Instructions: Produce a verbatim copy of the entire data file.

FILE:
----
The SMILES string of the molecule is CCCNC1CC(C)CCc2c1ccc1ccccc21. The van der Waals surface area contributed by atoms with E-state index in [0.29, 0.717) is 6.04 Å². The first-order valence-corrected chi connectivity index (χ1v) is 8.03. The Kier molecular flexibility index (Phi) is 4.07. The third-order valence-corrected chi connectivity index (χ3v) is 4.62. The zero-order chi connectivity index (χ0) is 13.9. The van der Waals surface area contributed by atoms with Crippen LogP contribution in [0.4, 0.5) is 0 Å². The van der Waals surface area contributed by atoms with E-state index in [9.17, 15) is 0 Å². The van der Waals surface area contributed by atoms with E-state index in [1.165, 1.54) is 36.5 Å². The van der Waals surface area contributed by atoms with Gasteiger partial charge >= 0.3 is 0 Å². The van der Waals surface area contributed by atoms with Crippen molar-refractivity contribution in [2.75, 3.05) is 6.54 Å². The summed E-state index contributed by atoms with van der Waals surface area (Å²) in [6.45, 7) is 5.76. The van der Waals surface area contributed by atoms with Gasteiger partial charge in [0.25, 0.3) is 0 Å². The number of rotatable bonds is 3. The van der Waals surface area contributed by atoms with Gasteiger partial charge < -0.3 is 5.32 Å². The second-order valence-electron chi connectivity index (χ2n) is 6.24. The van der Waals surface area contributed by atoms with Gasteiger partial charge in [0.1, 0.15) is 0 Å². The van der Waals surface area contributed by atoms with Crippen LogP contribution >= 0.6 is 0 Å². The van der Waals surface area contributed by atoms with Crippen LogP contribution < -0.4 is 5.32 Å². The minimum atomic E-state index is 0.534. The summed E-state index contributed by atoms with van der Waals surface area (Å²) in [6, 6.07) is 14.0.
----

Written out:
The SMILES string of the molecule is CCCNC1CC(C)CCc2c1ccc1ccccc21. The van der Waals surface area contributed by atoms with E-state index in [0.29, 0.717) is 6.04 Å². The first-order valence-corrected chi connectivity index (χ1v) is 8.03. The Kier molecular flexibility index (Phi) is 4.07. The third-order valence-corrected chi connectivity index (χ3v) is 4.62. The zero-order chi connectivity index (χ0) is 13.9. The van der Waals surface area contributed by atoms with Crippen LogP contribution in [0.4, 0.5) is 0 Å². The van der Waals surface area contributed by atoms with E-state index in [9.17, 15) is 0 Å². The van der Waals surface area contributed by atoms with E-state index in [1.165, 1.54) is 36.5 Å². The van der Waals surface area contributed by atoms with Gasteiger partial charge >= 0.3 is 0 Å². The van der Waals surface area contributed by atoms with Crippen molar-refractivity contribution in [2.75, 3.05) is 6.54 Å². The summed E-state index contributed by atoms with van der Waals surface area (Å²) in [6.45, 7) is 5.76. The van der Waals surface area contributed by atoms with Gasteiger partial charge in [0.25, 0.3) is 0 Å². The number of rotatable bonds is 3. The van der Waals surface area contributed by atoms with Gasteiger partial charge < -0.3 is 5.32 Å². The second-order valence-electron chi connectivity index (χ2n) is 6.24. The van der Waals surface area contributed by atoms with Gasteiger partial charge in [0.1, 0.15) is 0 Å². The van der Waals surface area contributed by atoms with Crippen LogP contribution >= 0.6 is 0 Å². The van der Waals surface area contributed by atoms with Crippen LogP contribution < -0.4 is 5.32 Å². The minimum atomic E-state index is 0.534. The summed E-state index contributed by atoms with van der Waals surface area (Å²) in [6, 6.07) is 14.0.